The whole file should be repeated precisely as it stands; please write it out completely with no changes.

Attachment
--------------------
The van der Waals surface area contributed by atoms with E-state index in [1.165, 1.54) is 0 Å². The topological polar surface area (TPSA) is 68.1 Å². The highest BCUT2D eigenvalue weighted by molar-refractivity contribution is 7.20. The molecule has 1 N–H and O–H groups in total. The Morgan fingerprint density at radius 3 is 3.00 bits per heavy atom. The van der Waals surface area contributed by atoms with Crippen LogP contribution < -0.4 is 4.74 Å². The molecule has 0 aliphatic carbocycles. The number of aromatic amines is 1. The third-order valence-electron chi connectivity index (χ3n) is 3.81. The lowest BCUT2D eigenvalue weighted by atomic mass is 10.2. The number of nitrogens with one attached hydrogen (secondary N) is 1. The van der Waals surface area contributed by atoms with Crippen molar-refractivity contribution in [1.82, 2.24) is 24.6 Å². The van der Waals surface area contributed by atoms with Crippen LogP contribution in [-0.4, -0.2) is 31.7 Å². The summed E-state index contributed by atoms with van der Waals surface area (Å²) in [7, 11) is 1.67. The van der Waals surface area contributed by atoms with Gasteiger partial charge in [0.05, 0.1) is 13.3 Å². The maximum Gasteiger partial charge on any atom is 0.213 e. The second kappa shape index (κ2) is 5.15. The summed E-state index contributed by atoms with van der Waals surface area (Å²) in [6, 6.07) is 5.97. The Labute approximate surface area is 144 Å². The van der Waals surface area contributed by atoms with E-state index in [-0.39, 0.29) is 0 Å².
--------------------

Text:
The van der Waals surface area contributed by atoms with E-state index in [1.165, 1.54) is 0 Å². The topological polar surface area (TPSA) is 68.1 Å². The highest BCUT2D eigenvalue weighted by molar-refractivity contribution is 7.20. The molecule has 1 N–H and O–H groups in total. The Morgan fingerprint density at radius 3 is 3.00 bits per heavy atom. The van der Waals surface area contributed by atoms with Crippen LogP contribution < -0.4 is 4.74 Å². The molecule has 0 aliphatic carbocycles. The number of aromatic amines is 1. The third-order valence-electron chi connectivity index (χ3n) is 3.81. The lowest BCUT2D eigenvalue weighted by atomic mass is 10.2. The number of nitrogens with one attached hydrogen (secondary N) is 1. The van der Waals surface area contributed by atoms with Crippen molar-refractivity contribution in [1.82, 2.24) is 24.6 Å². The van der Waals surface area contributed by atoms with Crippen LogP contribution in [-0.4, -0.2) is 31.7 Å². The summed E-state index contributed by atoms with van der Waals surface area (Å²) in [7, 11) is 1.67. The van der Waals surface area contributed by atoms with Gasteiger partial charge in [0.05, 0.1) is 13.3 Å². The maximum Gasteiger partial charge on any atom is 0.213 e. The second kappa shape index (κ2) is 5.15. The summed E-state index contributed by atoms with van der Waals surface area (Å²) in [6, 6.07) is 5.97. The Labute approximate surface area is 144 Å². The van der Waals surface area contributed by atoms with E-state index in [-0.39, 0.29) is 0 Å².